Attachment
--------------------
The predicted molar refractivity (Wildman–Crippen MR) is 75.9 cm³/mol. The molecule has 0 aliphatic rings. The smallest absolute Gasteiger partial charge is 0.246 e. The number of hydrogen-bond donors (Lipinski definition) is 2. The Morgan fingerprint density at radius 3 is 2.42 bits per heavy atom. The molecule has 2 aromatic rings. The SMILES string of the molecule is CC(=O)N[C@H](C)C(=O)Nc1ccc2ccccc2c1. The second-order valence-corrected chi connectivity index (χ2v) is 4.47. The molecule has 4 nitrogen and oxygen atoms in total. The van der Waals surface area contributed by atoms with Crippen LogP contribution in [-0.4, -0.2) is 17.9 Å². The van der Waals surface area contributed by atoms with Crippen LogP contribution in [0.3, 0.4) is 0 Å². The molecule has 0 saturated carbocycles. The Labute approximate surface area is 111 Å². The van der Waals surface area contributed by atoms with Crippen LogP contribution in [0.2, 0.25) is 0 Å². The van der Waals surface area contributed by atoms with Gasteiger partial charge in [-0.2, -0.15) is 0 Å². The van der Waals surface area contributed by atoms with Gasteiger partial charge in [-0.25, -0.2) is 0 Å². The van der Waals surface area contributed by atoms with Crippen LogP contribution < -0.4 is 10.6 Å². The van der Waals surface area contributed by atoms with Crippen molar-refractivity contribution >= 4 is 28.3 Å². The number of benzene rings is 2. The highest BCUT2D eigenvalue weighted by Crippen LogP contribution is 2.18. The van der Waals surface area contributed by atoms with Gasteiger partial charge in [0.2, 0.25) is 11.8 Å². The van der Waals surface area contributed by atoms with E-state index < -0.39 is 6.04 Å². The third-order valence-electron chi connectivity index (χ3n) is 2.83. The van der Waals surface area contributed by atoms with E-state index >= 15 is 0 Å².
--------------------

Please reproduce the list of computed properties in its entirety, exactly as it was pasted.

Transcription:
The predicted molar refractivity (Wildman–Crippen MR) is 75.9 cm³/mol. The molecule has 0 aliphatic rings. The smallest absolute Gasteiger partial charge is 0.246 e. The number of hydrogen-bond donors (Lipinski definition) is 2. The Morgan fingerprint density at radius 3 is 2.42 bits per heavy atom. The molecule has 2 aromatic rings. The SMILES string of the molecule is CC(=O)N[C@H](C)C(=O)Nc1ccc2ccccc2c1. The second-order valence-corrected chi connectivity index (χ2v) is 4.47. The molecule has 4 nitrogen and oxygen atoms in total. The van der Waals surface area contributed by atoms with Crippen LogP contribution in [-0.4, -0.2) is 17.9 Å². The van der Waals surface area contributed by atoms with Crippen LogP contribution in [0.3, 0.4) is 0 Å². The molecule has 0 saturated carbocycles. The Labute approximate surface area is 111 Å². The van der Waals surface area contributed by atoms with Crippen LogP contribution in [0.2, 0.25) is 0 Å². The van der Waals surface area contributed by atoms with Gasteiger partial charge in [-0.2, -0.15) is 0 Å². The van der Waals surface area contributed by atoms with Gasteiger partial charge in [-0.25, -0.2) is 0 Å². The van der Waals surface area contributed by atoms with Crippen LogP contribution < -0.4 is 10.6 Å². The van der Waals surface area contributed by atoms with Crippen molar-refractivity contribution >= 4 is 28.3 Å². The number of benzene rings is 2. The highest BCUT2D eigenvalue weighted by Crippen LogP contribution is 2.18. The van der Waals surface area contributed by atoms with Gasteiger partial charge in [0.2, 0.25) is 11.8 Å². The van der Waals surface area contributed by atoms with E-state index < -0.39 is 6.04 Å². The third-order valence-electron chi connectivity index (χ3n) is 2.83. The van der Waals surface area contributed by atoms with E-state index >= 15 is 0 Å².